— Susan E. Lederer

Journal of Interdisciplinary History
Wailoo's masterful study of hematology and its disease discourse is a model of interdisciplinarity, combining cultural analysis, social history, and the history of medical ideas and technology to produce a complex narrative of disease definition, diagnosis, and treatment... He reminds us that medical technology is a neutral artifact of history. It can be, and has been, used to clarify and to cloud the understanding of disease, and it has the potential both to constrain and to emancipate its subjects.

— Regina Morantz-Sanchez

New England Journal of Medicine - Robert A. Aronowitz

Wailoo's analysis breaks new ground... he uses a wide array of sources and types of data to carry out an insightful analysis of a diverse sample of 20th-century hematologic diseases.

H-Sci-Med-Tech, H-Net - Susan E. Lederer

Makes clear that the high stakes involved in medical technology are not just financial, but moral and far reaching. They have been harnessed to describe clinical phenomena and to reflect social and cultural realities that influence not only medical treatment but self-identity, power, and authority.

Journal of Interdisciplinary History - Regina Morantz-Sanchez

Wailoo's masterful study of hematology and its disease discourse is a model of interdisciplinarity, combining cultural analysis, social history, and the history of medical ideas and technology to produce a complex narrative of disease definition, diagnosis, and treatment... He reminds us that medical technology is a neutral artifact of history. It can be, and has been, used to clarify and to cloud the understanding of disease, and it has the potential both to constrain and to emancipate its subjects.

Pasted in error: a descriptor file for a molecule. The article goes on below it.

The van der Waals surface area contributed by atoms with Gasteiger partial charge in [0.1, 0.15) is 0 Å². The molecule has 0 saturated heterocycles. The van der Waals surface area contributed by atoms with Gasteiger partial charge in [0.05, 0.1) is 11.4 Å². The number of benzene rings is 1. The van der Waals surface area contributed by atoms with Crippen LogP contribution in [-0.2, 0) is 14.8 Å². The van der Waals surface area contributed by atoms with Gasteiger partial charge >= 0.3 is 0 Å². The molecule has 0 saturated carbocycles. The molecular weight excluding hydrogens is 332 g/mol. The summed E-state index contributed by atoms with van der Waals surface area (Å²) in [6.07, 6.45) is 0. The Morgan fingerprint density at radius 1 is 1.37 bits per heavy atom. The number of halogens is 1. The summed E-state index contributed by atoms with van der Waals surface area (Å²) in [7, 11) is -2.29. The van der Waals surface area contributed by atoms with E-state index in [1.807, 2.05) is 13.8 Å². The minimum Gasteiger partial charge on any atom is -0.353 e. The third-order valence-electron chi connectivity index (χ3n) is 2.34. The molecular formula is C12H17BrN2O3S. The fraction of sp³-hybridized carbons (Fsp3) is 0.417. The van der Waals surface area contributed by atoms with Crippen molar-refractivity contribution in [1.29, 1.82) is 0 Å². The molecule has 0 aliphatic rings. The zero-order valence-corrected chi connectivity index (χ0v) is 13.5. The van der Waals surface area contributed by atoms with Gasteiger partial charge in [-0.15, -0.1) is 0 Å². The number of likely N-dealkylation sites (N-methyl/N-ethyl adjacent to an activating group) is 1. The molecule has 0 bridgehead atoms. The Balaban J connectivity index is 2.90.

3 Stars from Doody
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Product Details

Meet the Author

Keith Wailoo is an associate professor in the Department of Social Medicine and the Department of History at the University of North Carolina at Chapel Hill.

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Table of Contents

Preface
Acknowledgments
Introduction: Putting the Question to Technology 1
1 "Chlorosis" Remembered: Disease and the Moral Management of American Women 17
2 The Rise and Fall of Splenic Anemia: Surgical Identity and Ownership of a Blood Disease 46
3 Blood Work: The Scientific Management of Aplastic Anemia and Industrial Poisoning 73
4 The Corporate "Conquest" of Pernicious Anemia: Technology, Blood Researchers, and the Consumer 99
5 Detecting "Negro Blood": Black and White Identities and the Reconstruction of Sickle Cell Anemia 134
6 "The Forces That Are Molding Us": The National Politics of Blood and Disease after World War II 162
Conclusion: Disease Identity in the Age of Technological Medicine 188
Notes 201
Index 283